This content is from: Corner Office

The Timing for a Split Seemed Terrible. Here’s How Constellation Pulled It Off.

CIO Brian Andersen didn’t falter in the face of the “Great Resignation,” rising interest rates, inflation, and a bear market.

When the $30 billion Constellation investment office officially split from Exelon in February, the odds for success appeared to be stacked against new chief investment officer Brian Andersen.   

Andersen, along with Exelon CIO Doug Brown, was tasked with dividing up a $51 billion investment office — which included both pension and nuclear-decommissioning trust assets — amid a burgeoning bear market. At the same time, he was working to beef up his pre-existing team with eight new staff openings amid one of the hottest job markets in decades. 

Energy giant Exelon had been working on its plan to spin out Constellation, its power generation business, months before the split became official in February. That gave Andersen, who at the time was working as vice president of investment strategy at Exelon, plenty of time to prepare.  

So far, things have gone well. Andersen has hired three senior portfolio managers: Austin Cooley from the Fire and Police Pension Association of Colorado, Dennis Montz from Sentinel Trust, and Wesley Pulisic from New York City’s Retirement System. 

He also brought in Ana Mendez and Dan Villasenor to handle operations, with another new hire pending. The search for the remaining two openings has been paused until year-end. 

“When we started in February with the company split, I was definitely a little concerned over talk of the Great Resignation and how hard it would be to fill eight job openings,” Andersen said by phone. “We decided to cast a wider net looking by including non-Chicago based candidates for the more senior positions. This approach greatly strengthened our pool of candidates.” 

Andersen has since been working on building cohesion among team members who are working remotely. He has held collaboration weeks in the organization’s Chicago office, where the team not only spent time working, but also building relationships at Cubs games and over small lunches with one another.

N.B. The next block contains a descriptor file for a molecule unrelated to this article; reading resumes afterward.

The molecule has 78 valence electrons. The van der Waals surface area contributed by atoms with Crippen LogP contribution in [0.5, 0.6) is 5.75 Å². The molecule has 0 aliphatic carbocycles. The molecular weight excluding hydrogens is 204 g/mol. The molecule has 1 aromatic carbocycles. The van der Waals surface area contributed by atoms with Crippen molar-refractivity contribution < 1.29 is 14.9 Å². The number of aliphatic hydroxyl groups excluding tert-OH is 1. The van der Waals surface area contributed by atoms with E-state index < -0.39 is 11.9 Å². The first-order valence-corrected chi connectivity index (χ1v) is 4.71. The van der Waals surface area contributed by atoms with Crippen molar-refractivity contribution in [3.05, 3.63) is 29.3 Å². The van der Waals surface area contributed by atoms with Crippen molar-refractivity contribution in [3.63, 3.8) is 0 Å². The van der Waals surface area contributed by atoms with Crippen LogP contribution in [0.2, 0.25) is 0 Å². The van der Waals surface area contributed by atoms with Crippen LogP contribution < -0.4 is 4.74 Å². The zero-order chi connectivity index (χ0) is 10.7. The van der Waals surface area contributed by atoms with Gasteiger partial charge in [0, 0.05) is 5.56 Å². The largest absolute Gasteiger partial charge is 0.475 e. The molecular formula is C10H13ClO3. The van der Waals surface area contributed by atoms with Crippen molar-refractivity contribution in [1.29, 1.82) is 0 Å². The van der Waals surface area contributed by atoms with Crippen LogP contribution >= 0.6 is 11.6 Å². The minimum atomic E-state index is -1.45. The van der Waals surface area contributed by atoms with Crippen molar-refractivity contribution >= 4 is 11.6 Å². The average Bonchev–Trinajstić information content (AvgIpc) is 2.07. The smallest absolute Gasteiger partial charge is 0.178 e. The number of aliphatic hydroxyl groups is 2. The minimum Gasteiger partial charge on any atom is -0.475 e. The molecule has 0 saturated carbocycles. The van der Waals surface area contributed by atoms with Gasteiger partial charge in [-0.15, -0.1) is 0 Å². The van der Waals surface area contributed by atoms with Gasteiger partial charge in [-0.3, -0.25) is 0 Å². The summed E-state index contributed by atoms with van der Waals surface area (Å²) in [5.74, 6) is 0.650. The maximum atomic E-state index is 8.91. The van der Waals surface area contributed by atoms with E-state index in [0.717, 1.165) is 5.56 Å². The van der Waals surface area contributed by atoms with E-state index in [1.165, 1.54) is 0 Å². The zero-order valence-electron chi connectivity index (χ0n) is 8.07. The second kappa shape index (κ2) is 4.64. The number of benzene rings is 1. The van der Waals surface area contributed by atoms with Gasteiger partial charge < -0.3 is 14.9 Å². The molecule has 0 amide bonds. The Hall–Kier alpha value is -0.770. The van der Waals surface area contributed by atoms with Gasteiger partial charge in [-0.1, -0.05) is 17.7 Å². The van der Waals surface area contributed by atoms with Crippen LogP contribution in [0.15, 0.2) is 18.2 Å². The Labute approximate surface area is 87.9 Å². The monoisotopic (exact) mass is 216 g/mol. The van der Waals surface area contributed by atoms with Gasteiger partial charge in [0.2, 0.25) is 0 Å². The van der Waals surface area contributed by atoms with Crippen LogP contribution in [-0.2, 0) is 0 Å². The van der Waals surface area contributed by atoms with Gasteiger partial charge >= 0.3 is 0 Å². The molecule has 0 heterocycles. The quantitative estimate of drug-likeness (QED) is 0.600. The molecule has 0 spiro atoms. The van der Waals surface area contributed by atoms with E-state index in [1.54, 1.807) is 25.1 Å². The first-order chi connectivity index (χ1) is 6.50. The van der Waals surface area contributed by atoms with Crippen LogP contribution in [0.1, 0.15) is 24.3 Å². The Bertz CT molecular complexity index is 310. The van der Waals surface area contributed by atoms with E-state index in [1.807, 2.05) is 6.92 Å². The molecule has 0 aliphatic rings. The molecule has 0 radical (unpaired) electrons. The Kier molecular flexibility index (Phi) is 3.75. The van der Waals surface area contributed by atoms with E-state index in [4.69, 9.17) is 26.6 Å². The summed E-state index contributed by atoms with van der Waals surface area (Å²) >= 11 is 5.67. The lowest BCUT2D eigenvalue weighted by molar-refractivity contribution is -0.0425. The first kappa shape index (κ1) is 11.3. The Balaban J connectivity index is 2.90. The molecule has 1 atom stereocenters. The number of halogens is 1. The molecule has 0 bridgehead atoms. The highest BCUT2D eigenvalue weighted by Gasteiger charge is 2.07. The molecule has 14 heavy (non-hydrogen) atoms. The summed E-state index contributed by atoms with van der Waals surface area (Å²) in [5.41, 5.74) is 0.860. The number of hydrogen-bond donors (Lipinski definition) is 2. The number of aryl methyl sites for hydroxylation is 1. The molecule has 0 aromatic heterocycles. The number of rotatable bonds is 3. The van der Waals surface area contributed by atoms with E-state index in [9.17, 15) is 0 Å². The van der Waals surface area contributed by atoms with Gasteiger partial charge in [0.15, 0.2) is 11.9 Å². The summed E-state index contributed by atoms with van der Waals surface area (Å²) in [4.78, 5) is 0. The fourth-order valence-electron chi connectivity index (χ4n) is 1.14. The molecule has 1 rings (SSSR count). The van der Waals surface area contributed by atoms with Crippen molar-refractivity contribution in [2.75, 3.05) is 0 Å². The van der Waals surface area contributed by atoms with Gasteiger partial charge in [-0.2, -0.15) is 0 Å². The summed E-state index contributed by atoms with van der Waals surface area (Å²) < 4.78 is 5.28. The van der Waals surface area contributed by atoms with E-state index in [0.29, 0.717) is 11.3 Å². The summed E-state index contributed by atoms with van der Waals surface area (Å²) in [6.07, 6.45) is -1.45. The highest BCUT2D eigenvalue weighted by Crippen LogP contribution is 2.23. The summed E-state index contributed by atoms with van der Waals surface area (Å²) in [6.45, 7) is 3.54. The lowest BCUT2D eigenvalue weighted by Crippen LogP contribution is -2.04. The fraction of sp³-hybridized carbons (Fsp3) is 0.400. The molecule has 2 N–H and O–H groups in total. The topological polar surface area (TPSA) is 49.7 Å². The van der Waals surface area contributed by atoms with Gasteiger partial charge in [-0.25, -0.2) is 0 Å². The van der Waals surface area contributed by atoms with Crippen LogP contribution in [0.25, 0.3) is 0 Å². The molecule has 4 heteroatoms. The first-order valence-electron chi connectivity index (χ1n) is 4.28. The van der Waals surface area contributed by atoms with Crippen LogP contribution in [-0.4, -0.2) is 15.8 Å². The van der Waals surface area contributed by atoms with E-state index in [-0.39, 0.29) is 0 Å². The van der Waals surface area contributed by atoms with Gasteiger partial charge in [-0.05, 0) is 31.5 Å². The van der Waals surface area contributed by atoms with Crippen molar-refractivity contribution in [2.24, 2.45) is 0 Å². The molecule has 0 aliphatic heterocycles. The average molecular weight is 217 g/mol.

“Another way to build team cohesion, we’ll try to be more strategic about coordinating manager visits,” Andersen said. “Maybe we take a West Coast or New York trip together and use that as a way to keep or build the culture.” 

As for the investments? On day one of the split, Constellation held between 65 and 70 percent of its assets. The remainder was divided monthly between Exelon and Constellation. There are some small investments that still need to be split up, but today, 96 percent of Constellation’s assets are held in its trust. 

The timing worked out, Andersen said.   

“Freeing up the equity and fixed income assets was very helpful,” he said. “We started de-risking pretty aggressively in March and April. We got in front of a lot of the sell-off.”   

After selling off some equity assets, Constellation decided not to rotate immediately into fixed-income assets.  

“Obviously with the way rates were going, we weren’t in love with fixed income so we decided not to immediately re-invest equity sales into long-duration bonds,” he said. Instead, Andersen’s team chose to hold a large cash position — about 5 percent of the portfolio. With each 25 basis point shift in interest rates, the team would add to the fixed income side, raising Constellation’s hedge ratio.  

Today, Constellation’s funded status has improved, sitting at 93.5 percent thanks to contributions from the organization, workforce demographics, and investment management.    

“The investment philosophy we’re not changing,” Andersen said. “Doug did it the right way.”

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